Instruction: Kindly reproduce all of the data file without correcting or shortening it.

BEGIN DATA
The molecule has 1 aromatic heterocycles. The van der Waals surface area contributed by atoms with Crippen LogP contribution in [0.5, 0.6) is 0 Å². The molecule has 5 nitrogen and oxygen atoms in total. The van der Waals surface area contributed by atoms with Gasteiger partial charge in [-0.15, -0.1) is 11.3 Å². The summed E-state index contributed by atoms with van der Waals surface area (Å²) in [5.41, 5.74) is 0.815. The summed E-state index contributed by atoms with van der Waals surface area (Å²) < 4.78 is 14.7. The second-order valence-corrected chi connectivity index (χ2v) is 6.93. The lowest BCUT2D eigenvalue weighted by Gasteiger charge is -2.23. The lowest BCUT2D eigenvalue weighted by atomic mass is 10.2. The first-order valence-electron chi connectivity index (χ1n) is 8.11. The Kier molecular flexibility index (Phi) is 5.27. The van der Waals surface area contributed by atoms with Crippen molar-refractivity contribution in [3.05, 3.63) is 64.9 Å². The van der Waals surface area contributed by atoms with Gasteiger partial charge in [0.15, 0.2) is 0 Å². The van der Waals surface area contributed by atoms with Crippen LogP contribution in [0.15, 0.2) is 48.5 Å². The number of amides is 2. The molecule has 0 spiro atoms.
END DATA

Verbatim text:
The molecule has 1 aromatic heterocycles. The van der Waals surface area contributed by atoms with Crippen LogP contribution in [0.5, 0.6) is 0 Å². The molecule has 5 nitrogen and oxygen atoms in total. The van der Waals surface area contributed by atoms with Gasteiger partial charge in [-0.15, -0.1) is 11.3 Å². The summed E-state index contributed by atoms with van der Waals surface area (Å²) in [5.41, 5.74) is 0.815. The summed E-state index contributed by atoms with van der Waals surface area (Å²) < 4.78 is 14.7. The second-order valence-corrected chi connectivity index (χ2v) is 6.93. The lowest BCUT2D eigenvalue weighted by Gasteiger charge is -2.23. The lowest BCUT2D eigenvalue weighted by atomic mass is 10.2. The first-order valence-electron chi connectivity index (χ1n) is 8.11. The Kier molecular flexibility index (Phi) is 5.27. The van der Waals surface area contributed by atoms with Crippen molar-refractivity contribution in [3.05, 3.63) is 64.9 Å². The van der Waals surface area contributed by atoms with Gasteiger partial charge in [0.15, 0.2) is 0 Å². The van der Waals surface area contributed by atoms with Crippen LogP contribution in [0.15, 0.2) is 48.5 Å². The number of amides is 2. The molecule has 0 spiro atoms.